Rocky Boy Tribe of Chippewa Indians of Montana
Ojibway Indians of Oregon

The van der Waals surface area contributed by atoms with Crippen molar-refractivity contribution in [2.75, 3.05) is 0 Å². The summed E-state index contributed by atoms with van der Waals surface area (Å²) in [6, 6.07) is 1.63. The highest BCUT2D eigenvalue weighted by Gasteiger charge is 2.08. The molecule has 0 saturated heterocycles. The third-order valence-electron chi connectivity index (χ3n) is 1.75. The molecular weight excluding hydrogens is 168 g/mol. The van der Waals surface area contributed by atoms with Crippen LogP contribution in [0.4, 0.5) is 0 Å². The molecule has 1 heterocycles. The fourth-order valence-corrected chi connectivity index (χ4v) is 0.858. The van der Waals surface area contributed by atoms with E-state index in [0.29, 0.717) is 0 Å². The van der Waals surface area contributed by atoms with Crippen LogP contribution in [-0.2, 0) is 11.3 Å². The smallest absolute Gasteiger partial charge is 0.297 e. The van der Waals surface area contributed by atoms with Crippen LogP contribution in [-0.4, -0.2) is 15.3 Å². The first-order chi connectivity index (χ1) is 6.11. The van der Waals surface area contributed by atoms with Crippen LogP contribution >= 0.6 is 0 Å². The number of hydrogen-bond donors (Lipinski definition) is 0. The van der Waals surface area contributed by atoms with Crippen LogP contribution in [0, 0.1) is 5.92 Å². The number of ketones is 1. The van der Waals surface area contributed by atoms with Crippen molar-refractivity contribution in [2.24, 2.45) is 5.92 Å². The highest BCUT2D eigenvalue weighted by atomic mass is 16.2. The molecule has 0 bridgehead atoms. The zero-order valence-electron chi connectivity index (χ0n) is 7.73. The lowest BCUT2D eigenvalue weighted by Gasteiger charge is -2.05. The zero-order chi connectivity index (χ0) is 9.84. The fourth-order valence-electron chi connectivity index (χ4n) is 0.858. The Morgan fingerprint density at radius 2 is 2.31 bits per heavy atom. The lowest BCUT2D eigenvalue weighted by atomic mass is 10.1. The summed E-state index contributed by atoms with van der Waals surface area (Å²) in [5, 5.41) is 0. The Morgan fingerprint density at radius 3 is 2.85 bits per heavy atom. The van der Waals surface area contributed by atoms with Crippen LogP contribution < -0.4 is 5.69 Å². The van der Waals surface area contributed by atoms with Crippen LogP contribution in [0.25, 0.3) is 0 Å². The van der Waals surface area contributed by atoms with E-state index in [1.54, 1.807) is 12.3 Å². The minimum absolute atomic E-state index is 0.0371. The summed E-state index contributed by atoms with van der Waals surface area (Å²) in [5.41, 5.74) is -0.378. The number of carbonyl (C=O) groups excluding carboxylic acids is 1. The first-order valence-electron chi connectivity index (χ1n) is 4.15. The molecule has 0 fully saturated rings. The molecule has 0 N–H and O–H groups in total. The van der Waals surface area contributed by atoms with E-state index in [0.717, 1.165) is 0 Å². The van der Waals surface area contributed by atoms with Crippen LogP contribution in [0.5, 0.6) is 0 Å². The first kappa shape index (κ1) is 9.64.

To learn about the Ojibways who live in the State of Oregon, we have to again turn to Andrew Blackbirds 1887 book "History of the Ottawa and Chippewa Indians of Michigan," which includes the historical information about the Ojibwa Language being extensively spoken among the Shoshonean People. According to Sarah Winnemucca, her father chief Winnemucca, was the leader of all Paiute People. He was not Paiute. Chief Winnemucca was Shoshone which means he was Ojibway. On September 12, 1872, the Paiute and Shoshone were set aside the Malheur Reservation of Oregon. During the Chippewa Exodus (white historians refer to them as the Nez Perce) of 1877, 10,000s of Nez Perce who are really the Amikwa Chippewa's, fled into Oregon and Washington. American leaders anticipated such an event because they knew about the Seven Fires Prophecy. They added land on to Malheur Reservation on May 15, 1875 and January 28, 1876. However, they did not anticipate so many Chippewa's migrating into eastern Oregon. After they arrived to Oregon, they contacted the superintendent of Malheur Reservation and requested to be allowed to live there. Their request was denied. Soon after, the Ojibway Indians of Oregon commenced to wage war. It is known as the 1878 Bannock War. To end the conflict, the United States allowed the Chippewa's to live at Malheur Reservation. However, they had no intentions of keeping their promise. They broke treaty in 1883 and forced both the Paiute and Shoshone Chippewa, to relocate to Warm Springs Reservation and Yakima Reservation of Washington State. We know the Athabascan People or Dene People, are Algonquin. So the Grand Ronde and Siletz Reservations also belong to the Ojibways of Oregon. Their population is small in Oregon for many reasons.